Aikido is unusual both as a martial art and as a fitness regimen. It was created (and continues to evolve) as a devastating fighting technique physically derived from the ancient Samurai fighting techniques. However nowadays its emphasis is on harmony and on non-violence and non-aggression so much so that Aikido is also known as The Art of Peace.
As a primarily ‘defensive’ martial art Aikido distinguishes itself from most martial arts in that it does not feature punches or kicks. Aikido depends instead on subtle, powerful and sometimes complex techniques that blend with and redirect an opponents’ aggressive energy towards harmless dissipation.
Another distinguishing feature of Aikido is the lack of feigned aggression and competition in training. Aikido training, by contrast, evolves in an environment of cooperation and assistance – an environment that promotes an innate respect for life, ethical conduct and centered harmony.
To be sure Aikido training could be physically demanding and training through its several pinning, locking and throwing techniques promotes not merely a strong cardio-vascular system but also strength, flexibility and strong joints. However it is the centered, mental focus and the patient, persevering attitude required to learn Aikido techniques that carries benefits beyond the mat into real-life, daily situations where aggressive encounters are more often than not of the non-physical type.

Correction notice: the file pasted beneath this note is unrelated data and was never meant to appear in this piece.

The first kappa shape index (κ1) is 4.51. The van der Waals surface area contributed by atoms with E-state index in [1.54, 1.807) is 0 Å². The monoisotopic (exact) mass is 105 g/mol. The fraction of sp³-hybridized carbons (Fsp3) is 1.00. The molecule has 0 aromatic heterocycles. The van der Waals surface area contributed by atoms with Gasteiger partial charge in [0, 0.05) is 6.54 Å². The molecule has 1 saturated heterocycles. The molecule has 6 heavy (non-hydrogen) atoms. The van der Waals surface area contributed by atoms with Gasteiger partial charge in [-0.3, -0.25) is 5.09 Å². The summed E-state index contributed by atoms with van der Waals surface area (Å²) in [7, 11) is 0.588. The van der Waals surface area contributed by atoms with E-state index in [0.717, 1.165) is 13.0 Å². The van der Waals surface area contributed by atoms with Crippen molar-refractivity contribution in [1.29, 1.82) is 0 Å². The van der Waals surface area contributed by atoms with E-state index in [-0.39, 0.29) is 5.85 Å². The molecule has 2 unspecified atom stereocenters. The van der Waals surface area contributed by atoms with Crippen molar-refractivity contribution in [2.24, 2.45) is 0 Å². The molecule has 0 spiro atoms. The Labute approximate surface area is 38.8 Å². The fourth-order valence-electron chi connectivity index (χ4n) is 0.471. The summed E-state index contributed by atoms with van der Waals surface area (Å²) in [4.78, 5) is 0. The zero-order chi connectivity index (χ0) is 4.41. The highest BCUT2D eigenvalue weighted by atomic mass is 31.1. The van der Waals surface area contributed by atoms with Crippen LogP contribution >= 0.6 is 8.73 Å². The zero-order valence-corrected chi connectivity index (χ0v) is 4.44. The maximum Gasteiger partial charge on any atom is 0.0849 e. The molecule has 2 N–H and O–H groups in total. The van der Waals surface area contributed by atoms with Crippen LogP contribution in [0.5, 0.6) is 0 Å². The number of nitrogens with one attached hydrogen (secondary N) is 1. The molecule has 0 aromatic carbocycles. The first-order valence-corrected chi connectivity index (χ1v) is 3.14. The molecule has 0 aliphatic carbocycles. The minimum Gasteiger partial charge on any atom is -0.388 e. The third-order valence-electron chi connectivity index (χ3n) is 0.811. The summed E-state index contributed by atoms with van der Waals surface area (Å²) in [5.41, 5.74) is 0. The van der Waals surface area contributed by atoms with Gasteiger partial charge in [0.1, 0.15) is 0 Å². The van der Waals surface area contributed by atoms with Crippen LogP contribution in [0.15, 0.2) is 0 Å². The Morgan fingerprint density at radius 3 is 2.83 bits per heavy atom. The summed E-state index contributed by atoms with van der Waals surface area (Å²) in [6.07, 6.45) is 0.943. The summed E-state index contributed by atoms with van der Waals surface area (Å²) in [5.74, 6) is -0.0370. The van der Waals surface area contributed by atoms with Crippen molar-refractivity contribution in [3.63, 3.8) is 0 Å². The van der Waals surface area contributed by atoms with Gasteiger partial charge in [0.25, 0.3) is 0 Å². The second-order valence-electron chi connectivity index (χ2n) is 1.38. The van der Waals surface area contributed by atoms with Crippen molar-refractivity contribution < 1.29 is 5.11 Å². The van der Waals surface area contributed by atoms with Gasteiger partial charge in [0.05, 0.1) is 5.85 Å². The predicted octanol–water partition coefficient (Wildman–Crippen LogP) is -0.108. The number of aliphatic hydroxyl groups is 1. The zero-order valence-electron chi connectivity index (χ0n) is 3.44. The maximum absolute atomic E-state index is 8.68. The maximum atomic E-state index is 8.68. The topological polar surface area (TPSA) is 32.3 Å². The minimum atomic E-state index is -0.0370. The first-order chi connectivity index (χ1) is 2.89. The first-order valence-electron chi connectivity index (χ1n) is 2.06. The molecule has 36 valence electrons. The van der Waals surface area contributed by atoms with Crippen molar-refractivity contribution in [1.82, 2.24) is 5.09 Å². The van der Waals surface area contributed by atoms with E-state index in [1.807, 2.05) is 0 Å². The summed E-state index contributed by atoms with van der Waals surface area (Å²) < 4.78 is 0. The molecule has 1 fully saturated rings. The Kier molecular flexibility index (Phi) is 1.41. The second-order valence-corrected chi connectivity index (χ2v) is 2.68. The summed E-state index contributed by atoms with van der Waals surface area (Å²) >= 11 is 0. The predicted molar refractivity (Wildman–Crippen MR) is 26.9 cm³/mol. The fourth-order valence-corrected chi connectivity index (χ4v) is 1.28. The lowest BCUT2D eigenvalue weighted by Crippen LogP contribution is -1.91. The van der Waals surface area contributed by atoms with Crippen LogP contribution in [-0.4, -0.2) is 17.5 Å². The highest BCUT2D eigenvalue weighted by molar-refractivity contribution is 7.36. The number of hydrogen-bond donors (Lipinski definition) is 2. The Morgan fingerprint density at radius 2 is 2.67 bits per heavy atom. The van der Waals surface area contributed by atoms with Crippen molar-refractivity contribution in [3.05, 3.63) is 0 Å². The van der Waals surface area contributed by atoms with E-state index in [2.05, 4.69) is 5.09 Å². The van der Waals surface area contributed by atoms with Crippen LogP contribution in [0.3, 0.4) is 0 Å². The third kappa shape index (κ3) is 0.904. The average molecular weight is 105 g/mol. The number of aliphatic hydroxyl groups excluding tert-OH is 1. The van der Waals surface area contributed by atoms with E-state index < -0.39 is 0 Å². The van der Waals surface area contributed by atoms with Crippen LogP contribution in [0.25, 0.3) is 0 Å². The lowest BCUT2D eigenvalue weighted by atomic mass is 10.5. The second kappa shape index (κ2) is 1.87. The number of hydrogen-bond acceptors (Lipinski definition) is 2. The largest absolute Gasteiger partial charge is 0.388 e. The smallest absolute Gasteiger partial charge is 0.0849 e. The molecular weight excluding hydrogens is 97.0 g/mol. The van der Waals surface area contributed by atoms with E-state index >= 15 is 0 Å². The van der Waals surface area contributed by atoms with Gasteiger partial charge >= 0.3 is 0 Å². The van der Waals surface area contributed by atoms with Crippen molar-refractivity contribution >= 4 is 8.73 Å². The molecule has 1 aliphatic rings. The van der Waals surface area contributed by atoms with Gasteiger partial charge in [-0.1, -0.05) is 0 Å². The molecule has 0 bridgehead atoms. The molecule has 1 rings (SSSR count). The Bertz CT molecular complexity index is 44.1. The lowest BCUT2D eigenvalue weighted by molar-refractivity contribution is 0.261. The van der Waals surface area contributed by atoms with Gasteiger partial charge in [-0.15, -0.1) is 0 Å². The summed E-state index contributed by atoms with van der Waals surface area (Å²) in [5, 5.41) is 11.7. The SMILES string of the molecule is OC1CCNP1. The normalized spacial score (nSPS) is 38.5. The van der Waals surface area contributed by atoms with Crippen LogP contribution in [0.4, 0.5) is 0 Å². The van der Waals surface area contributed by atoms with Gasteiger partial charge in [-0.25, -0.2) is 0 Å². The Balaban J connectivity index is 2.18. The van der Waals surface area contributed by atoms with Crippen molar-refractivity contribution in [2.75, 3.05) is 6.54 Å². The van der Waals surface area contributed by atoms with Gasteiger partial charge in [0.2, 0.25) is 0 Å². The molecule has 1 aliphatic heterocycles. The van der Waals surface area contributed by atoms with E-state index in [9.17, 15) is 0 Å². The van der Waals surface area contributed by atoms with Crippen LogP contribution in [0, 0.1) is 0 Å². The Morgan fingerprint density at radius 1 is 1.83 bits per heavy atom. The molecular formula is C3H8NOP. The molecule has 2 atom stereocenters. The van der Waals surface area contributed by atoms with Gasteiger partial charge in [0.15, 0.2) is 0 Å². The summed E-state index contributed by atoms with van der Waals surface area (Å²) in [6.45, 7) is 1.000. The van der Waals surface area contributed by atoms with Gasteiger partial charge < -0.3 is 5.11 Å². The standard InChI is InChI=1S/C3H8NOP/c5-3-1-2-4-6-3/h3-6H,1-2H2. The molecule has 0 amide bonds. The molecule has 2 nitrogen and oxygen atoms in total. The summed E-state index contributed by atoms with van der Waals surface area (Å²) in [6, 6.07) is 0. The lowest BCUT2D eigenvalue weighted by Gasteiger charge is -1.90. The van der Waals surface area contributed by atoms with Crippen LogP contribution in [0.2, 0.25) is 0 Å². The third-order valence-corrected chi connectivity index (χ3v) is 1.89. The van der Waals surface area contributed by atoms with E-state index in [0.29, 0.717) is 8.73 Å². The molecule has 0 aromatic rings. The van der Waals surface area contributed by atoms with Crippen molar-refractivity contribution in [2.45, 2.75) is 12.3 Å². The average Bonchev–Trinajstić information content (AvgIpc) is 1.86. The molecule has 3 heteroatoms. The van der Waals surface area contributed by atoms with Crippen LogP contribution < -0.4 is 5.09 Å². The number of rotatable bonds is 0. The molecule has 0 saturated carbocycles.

Aikido is practiced by males and females of all ages. In time, practitioners of the art of Aikido find it to be a mentally, spiritually and physically enriching experience. Aikido students learn to understand the art of living well, to be in harmony with others and be at peace with the world. They also, of course, learn how to defend themselves effectively if they are ever physically threatened.
Aikido Documentary – The Empty Mind
Malta’s International Aikido Seminar 2010
In Your Defence ‘This article first appeared in Man Matters, April 2015′
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